(Before I start, I feel it only right to say that JT isn’t what prompted me to write this post, he just happened to exemplify the point of it with an ill timed tweet last night. So, it’s only right he fall on the sword.)
History repeats itself and that’s just how it goes. In the same way that rappers often mimic each other’s flows. The same thing that Elvis did to rock n roll, Justin Timberlake,Eminem and Macklemore (to contemporary urban music). While myopic rappers squabble over who will wear the crown, they fail to realize white artists have snatched the sound….I’m just playing, but all good jokes contain truth….word to Jermaine Cole, who uttered these prophetic words on Firing Squad.
From Jack Daniels, to Colonel Sanders, to the artists named above, there has long been a tradition of black people sharing our culture with white people and getting little to nothing in return for it. Nearly every popular trend in the last 30 years and almost every form of music in this country today, were derived from black culture. Everything black people do in this country is emulated, from hairstyles, to slang, to hashtags on twitter. We are, and have been for a long time, the trend setters and taste makers for pop culture. So, why is it that we see so little benefit from it? Because we let white people in with no questions asked.
Just look at what Miley Cyrus did with twerking, or what white people did to the harlem shake, or what the Kardashians did to cornrows, big lips and big butts. These are things that have been around for decades but caught fire when we let a white face “unveil” it to a larger white audience. Yes, I know, it’s “dope” to see white people embracing our culture (meh), but it’s sad when they make money off of it and do nothing to give back to that same culture.
So, how does JT play into this? Well, last night (06/26/16) Jesse Williams accepted the humanitarian award at the BET awards. His acceptance speech was both powerful and scathingly true, taking both white america and black entertainers to task. I’ll spare you the details, as I have neither the skill nor the space to accurately convey his words, and only part of it has to do with the content of this post (but do yourself a favor and go watch it). The part of the speech that stuck out to me, was Jesse stating “whiteness uses and abuses us…gentrifying our genius and then trying us on like costumes before discarding our bodies like rinds of strange fruit.”
JT, who was “inspired” by the speech, quickly made a huge misstep by replying to a tweet claiming he “appropriated” black music with “we are one race.” So, basically, Jesse said “black lives matter” and JT replied “all lives matter.” Now, I am a fan of JT, but he showed exactly why giving every artist that embraces our culture a black pass, is problematic. JT, who regularly collaborates with black artists, producers and has cited MANY great black artists as his influences, is not now, nor will he ever, be black.
For all of the times he has made money from black culture, I have never once seen or heard him speak out against the issues that the people who founded this culture face each day. JT remains silent on black issues because he knows that speaking out would alienate his white audience and limit his opportunity to make money on that side of the fence. Last night, was an example of JT trying to play both sides by hailing Williams’ speech about black empowerment while, at the same time, shouting that “we are all one.”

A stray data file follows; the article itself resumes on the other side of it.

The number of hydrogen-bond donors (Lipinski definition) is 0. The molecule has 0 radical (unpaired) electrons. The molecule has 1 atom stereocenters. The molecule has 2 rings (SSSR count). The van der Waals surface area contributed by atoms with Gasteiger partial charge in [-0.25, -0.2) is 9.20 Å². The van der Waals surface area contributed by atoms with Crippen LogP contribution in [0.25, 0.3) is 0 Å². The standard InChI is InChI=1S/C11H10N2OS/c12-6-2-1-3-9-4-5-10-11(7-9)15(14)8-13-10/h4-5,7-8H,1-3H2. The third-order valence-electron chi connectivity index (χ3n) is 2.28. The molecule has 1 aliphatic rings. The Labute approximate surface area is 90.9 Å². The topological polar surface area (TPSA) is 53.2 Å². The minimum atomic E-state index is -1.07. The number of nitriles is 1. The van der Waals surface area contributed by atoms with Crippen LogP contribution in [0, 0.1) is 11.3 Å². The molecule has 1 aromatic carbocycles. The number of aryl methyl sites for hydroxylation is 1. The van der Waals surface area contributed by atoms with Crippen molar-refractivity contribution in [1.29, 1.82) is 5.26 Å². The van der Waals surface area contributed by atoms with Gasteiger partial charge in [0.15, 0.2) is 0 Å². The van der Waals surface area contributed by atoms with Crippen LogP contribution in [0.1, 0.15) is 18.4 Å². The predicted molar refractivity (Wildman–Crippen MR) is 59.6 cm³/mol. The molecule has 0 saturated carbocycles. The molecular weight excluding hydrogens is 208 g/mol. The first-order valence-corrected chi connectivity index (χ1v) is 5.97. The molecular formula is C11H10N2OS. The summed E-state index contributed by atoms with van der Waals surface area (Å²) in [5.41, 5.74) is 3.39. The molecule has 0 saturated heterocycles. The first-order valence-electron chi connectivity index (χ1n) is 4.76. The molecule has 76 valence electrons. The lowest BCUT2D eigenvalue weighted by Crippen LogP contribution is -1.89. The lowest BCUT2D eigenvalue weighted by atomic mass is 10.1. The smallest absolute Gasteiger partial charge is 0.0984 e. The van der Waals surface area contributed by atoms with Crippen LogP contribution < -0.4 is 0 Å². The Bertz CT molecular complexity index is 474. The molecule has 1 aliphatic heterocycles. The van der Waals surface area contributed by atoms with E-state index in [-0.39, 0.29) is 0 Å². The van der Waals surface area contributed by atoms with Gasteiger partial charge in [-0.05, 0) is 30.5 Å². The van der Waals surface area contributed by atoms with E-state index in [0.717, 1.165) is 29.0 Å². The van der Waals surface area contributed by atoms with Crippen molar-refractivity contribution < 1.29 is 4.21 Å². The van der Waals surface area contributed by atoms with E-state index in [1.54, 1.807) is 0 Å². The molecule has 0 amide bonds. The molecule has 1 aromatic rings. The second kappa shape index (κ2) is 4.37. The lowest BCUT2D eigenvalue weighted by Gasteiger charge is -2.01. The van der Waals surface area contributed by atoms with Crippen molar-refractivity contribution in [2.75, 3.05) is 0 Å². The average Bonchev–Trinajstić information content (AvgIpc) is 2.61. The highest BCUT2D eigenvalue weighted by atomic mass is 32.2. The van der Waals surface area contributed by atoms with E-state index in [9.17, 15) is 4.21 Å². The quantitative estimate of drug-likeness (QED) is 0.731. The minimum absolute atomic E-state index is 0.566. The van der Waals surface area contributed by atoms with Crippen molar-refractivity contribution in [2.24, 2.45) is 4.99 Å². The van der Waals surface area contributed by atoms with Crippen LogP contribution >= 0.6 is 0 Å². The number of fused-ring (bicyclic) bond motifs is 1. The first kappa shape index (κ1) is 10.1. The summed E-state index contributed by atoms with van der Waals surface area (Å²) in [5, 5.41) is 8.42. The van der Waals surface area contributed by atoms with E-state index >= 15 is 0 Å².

JT, Miley, Iggy, Bieber and even Post Malone all have this revolving door between black culture and white money that allows them to come and go as they please. No matter how “down” they may appear to be, they are still white. JT can abandon urban music whenever he chooses to and go do songs at the Country Music awards tomorrow and not miss a beat (he’s done it before).
Black artists are rarely, if ever, afforded this same leeway to come and go as they choose and even when they are, they’ll be quickly reminded of their place once they speak out (see: Beyonce after Formation). And make no mistake about it, JT knows this and that’s why he tried to play both sides.
Am I saying that white people shouldn’t be allowed in the culture? Absolutely not. What I am saying is that we allow anybody who wants in, full access to the positives of our culture without vetting them or having them experience the negatives. Think about it, could you walk up to a Shaolin temple and be taught the ancient secrets of the monks who live there simply by shaving your head and watching a few kung-fu movies? So why do we allow anybody in despite centuries of evidence that these people aren’t here for us. I mean, think about it, all JT had to do was rock cornrows and dance on beat and we stepped over one another to give him a “Black” pass (I was guilty of this myself a few years back).
Jesse Williams, the product of a black father and a white mother, could EASILY have never opened his mouth and chose to take the easy route of not identifying as either race and espoused the same rhetoric as JT. Instead, he has stood up, repeatedly, for black people and, in all likelihood, cost himself some money in the process. JT, in replying to a random tweet, not only showed that he’s not here “for the culture”, he showed us the difference between himself and the likes of Jesse Williams, who some would question the blackness of (ironic, right?). Both have voices and platforms, one chose to use his.
Hip-hop and black culture are a valuable asset and clearly profitable. It’s time for us to take back some measure of ownership and build up our own people instead of watching, time and again, as whites come in, learn it from us, then turn around and sell it to other whites without lending so much as a voice to our plight, let alone a dime. Once we do that, then it’s time to take these blacks to task for doing the same shit.